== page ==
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Media Cover Media Learning to Cover War

By Kathleen T. Rhem
American Forces Press Service

WASHINGTON, Nov. 22, 2002 – The scene atop Cardiac Hill at Marine Corps Base Quantico, Va., was somewhat surreal today. A group of about 30 media representatives were poised at the summit waiting to photograph and interview trainees on a road march.

But as the trainees hiked into view, it was quickly apparent this was no ordinary military unit. Nearly 60 reporters in a ragtag mix of military protective equipment and civilian outdoor apparel tromped up the hill with a dozen or so Marines and soldiers offering directions along the way.

The media on the march were completing the final leg of the seven-day Joint Military Contingency Training for Media course. They had spent the past week with the Navy and Marine Corps gaining a familiarity for military operations. The last steps of the way was this five-mile road march, carrying 25-pound packs, complete with "ambushes" and a "gas attack."

The media waiting for them atop the hill had been invited to get a taste of the training and interview their counterparts. Most spoke freely of the situation's irony.

All irony was forgotten, however, when the Marines launched the first simulated attack. The trainees dove for cover, seeking the best possible hiding the woods had to offer. They got even more serious when smoke began wafting around them in a simulated poison gas attack.

Some got their protective masks on like seasoned military pros; other struggled and lamented that they'd be dead in a real attack. But all seemed to realize the seriousness of what they were learning.

"The most useful training by far was the nuclear, biological and chemical training," ABC News's Jim Scuitto said. He has covered military operations in Afghanistan and is currently based in the tiny Persian Gulf nation of Qatar.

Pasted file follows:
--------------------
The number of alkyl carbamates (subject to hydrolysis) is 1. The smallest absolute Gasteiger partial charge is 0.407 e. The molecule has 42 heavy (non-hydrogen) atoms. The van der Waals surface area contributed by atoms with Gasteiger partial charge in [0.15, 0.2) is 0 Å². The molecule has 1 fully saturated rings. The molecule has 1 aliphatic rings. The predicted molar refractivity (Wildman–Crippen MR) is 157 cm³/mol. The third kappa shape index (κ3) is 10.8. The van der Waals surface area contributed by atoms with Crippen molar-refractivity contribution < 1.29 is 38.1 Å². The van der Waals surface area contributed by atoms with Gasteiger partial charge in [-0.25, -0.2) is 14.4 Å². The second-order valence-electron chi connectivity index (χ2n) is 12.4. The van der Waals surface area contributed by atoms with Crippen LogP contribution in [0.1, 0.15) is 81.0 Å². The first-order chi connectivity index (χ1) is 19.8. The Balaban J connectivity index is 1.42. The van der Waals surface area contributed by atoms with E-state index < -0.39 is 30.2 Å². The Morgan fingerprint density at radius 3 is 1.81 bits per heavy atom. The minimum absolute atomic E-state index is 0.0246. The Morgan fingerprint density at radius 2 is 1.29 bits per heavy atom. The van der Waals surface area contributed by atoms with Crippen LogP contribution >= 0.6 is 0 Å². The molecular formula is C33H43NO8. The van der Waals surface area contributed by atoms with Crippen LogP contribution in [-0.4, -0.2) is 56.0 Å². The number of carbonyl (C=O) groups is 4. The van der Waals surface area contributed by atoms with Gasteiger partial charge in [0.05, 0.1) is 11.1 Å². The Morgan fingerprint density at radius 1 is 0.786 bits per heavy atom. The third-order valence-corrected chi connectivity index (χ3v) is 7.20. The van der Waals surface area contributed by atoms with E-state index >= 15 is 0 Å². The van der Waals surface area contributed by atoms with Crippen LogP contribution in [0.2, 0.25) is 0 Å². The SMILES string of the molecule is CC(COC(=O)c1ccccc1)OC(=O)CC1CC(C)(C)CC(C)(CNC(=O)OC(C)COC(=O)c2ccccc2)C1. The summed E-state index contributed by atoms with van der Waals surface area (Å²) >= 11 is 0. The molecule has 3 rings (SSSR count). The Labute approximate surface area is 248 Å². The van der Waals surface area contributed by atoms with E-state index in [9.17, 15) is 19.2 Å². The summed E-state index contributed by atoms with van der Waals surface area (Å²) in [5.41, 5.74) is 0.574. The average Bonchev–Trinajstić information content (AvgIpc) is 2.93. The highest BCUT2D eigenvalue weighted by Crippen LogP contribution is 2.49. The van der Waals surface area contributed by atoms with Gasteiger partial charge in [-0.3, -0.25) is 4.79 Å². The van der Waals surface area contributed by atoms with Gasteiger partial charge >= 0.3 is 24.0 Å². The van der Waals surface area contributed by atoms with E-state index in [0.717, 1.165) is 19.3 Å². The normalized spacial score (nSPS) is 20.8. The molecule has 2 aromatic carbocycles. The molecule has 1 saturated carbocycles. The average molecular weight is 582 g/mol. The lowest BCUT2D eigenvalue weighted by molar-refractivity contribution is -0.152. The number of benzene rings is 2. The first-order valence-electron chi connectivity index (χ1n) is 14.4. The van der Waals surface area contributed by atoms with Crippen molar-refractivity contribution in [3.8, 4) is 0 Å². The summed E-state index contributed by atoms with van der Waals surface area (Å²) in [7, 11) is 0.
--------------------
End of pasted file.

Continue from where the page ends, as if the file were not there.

The media trainees assumed they were preparing to cover a war with Iraq, even though military officials are quick to remind all that no decision has been made regarding using military force in Iraq.

"The one thing that will be different about this war will be that (chemical) threat," Scuitto said. He said the briefings on different types of chemical and biological agents and their symptoms were particularly useful.

The "confidence chamber," in which participants were exposed to tear gas to demonstrate how military protective masks work, brought the seriousness of the potential threat to focus for a lot of people.

"Even when you do it right, you're likely to get a taste of (the gas). It gets into your skin, and a little bit is going to get down your throat invariably," Scuitto said. "That just shows how dangerous the environment can be, because even when you're prepared, and even when you're forewarned, it's not necessarily completely safe. That's a sobering thought, but that's also useful because it's the kind of thing you have to be prepared for."

Reporters lauded other training as well. "We landed in a hot (landing zone), figured out where we were supposed to be in relation to where the troops were going to be, how to get on and off helicopters, what to do for a gas attack, how quick you have to react," said Fox News Channel's Pentagon correspondent Bret Baier.